New Orleans,
16:58 PM

Audubon Shares Draft of Proposed Park Plans

With the waters of the Mississippi River right outside, the public and Audubon Nature Institute officials gathered last night to discuss plans to create one of the largest continuous riverfront parks in the country.

The project is called Riverfront for All and would create park and recreation space that would span the riverfront from Spanish Plaza through Woldenberg Park all the way to the Governor Nicholls and Esplanade Avenue wharves. Those attending the meeting saw a draft of the proposed development from architects Eskew + Dumez + Ripple who have partnered with Audubon in the creation of the plans.

“Our mission when we first developed Audubon Aquarium and Woldenberg Riverfront Park was to give people access to the front porch of the city. Providing more public green space and taking advantage of the natural resources along the riverfront reconnects us to the historic birthplace of the city,” said Ron Forman, Audubon Nature Institute President and CEO. “The city started to open up the riverfront years ago with the 1984 World’s Fair and this project is the final link to create a walkable and usable riverfront that will benefit the entire community.”

Tourism leaders expressed their support of the park space, saying it follows a nationwide trend to create greenspaces and recreational facilities on riverfronts.”

“This project is transformational. These parks link the Bywater all the way to the Warehouse District and all the downriver neighborhoods in between in the most aesthetic, walkable, accessible way possible along the Mississippi Riverfront,” said Walter J. Leger, III, President & CEO of New Orleans & Company.  “This polishes the jewel in the crown of our great city. Residents and visitors alike want authentic experiences, outdoor options and spaces, and walkable cities. This will be great for residents and help us continue to bring visitors from across the country and around the globe to New Orleans and will further drive our state’s economy.”

The approximately 100 people attending the meeting asked questions and offered suggestions for the final version of the plan. One French Quarter resident who has attended three other public hearings on the plan over the years said she was happy that past public suggestions had been incorporated into the plan presented at the meeting. She also said she hoped the park will be open 24 hours a day to allow local residents access at any time of the day or night, and said she was excited to see the plan move forward.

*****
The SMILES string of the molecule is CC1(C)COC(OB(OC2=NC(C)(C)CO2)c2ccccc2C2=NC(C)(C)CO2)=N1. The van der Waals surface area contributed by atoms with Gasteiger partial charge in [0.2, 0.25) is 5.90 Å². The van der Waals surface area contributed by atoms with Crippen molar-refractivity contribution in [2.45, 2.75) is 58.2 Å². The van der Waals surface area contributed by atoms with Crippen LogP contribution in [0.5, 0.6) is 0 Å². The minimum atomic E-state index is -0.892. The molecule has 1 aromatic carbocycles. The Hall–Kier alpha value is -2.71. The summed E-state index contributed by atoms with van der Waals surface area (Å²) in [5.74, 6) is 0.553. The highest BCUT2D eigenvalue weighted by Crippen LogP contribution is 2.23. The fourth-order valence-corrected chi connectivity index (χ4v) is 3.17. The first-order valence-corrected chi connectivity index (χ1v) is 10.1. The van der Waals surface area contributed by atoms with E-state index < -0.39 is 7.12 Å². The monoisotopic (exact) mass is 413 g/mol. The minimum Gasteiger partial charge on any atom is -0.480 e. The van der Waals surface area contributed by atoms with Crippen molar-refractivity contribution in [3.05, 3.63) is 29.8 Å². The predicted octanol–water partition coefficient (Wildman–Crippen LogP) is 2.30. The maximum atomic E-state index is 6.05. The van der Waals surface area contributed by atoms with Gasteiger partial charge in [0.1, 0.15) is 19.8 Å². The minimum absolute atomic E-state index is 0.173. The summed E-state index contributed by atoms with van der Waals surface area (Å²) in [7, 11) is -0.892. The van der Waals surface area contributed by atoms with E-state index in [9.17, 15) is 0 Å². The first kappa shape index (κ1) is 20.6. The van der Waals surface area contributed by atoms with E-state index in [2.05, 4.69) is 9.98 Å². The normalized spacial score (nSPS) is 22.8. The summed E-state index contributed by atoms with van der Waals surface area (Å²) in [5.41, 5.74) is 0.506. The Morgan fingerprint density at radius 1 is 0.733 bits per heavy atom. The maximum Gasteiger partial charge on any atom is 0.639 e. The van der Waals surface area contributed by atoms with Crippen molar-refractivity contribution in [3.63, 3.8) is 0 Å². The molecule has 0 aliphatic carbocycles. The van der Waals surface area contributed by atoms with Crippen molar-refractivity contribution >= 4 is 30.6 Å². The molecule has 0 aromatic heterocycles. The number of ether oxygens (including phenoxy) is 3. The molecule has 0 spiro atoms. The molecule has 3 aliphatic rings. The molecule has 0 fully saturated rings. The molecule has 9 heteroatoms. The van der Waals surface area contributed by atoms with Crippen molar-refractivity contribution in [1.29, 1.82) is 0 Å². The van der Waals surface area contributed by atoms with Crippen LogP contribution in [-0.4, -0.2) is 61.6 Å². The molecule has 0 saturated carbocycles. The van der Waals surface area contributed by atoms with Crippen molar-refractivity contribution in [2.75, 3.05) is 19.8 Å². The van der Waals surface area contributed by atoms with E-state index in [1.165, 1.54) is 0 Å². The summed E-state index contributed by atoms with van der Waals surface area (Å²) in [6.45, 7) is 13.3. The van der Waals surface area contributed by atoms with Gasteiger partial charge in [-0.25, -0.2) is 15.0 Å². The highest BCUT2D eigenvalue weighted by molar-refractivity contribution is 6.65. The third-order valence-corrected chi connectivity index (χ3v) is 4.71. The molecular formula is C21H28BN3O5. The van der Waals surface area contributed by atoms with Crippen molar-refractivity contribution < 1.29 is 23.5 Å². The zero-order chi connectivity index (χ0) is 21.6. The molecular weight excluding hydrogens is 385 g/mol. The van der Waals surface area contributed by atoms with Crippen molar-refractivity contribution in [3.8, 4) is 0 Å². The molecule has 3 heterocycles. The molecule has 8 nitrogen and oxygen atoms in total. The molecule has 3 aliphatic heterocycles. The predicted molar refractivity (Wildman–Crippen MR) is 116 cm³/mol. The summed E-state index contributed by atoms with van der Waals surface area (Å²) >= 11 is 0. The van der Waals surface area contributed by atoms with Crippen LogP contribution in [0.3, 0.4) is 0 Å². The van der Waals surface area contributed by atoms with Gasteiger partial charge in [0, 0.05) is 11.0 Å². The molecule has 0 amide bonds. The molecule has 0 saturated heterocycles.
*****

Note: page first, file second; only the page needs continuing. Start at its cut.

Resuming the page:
“Providing easy and enjoyable access to the riverfront is the right thing to do. This project enhances and expands the riverfront from Spanish Plaza to the Bywater and my neighborhood,” said Jared Mouradian, St. Roch resident, landlord, and New Orleans attorney. “Making more of the city accessible and offering new ways to explore it benefits everyone. This is a win for my friends, neighbors, guests, and coworkers.”

The Riverfront for All project is an historic opportunity to create one of the longest riverfront parks in the nation. The project is the final link from Crescent Park in the Bywater neighborhood to Spanish Plaza at the foot of Canal Street and spans 2¼ miles of riverfront. It will also benefit those who live in other parts of the city.

 “Living on the West bank within blocks of the Mississippi River for 20 years, I know how much access to the river and public green space contributes to our quality of life. We use the riverfront paths daily for exercise, recreation, and commuting,” said Emily Madero with French Quarter Festivals, Inc. “Expanding public park and riverfront access will be a tremendous asset for folks living in the adjacent neighborhoods--and it opens up a key recreational and commuter corridor making it possible to safely walk, run, or bike from Gretna to the Bywater free from automobile interaction.”

The next step in the project is to incorporate public input into the draft and submit it to the City of New Orleans for approval. Members of the public can see the proposal and submit their feedback on the project through the end of the month by visiting

 If approved, construction could begin as soon as August 2024.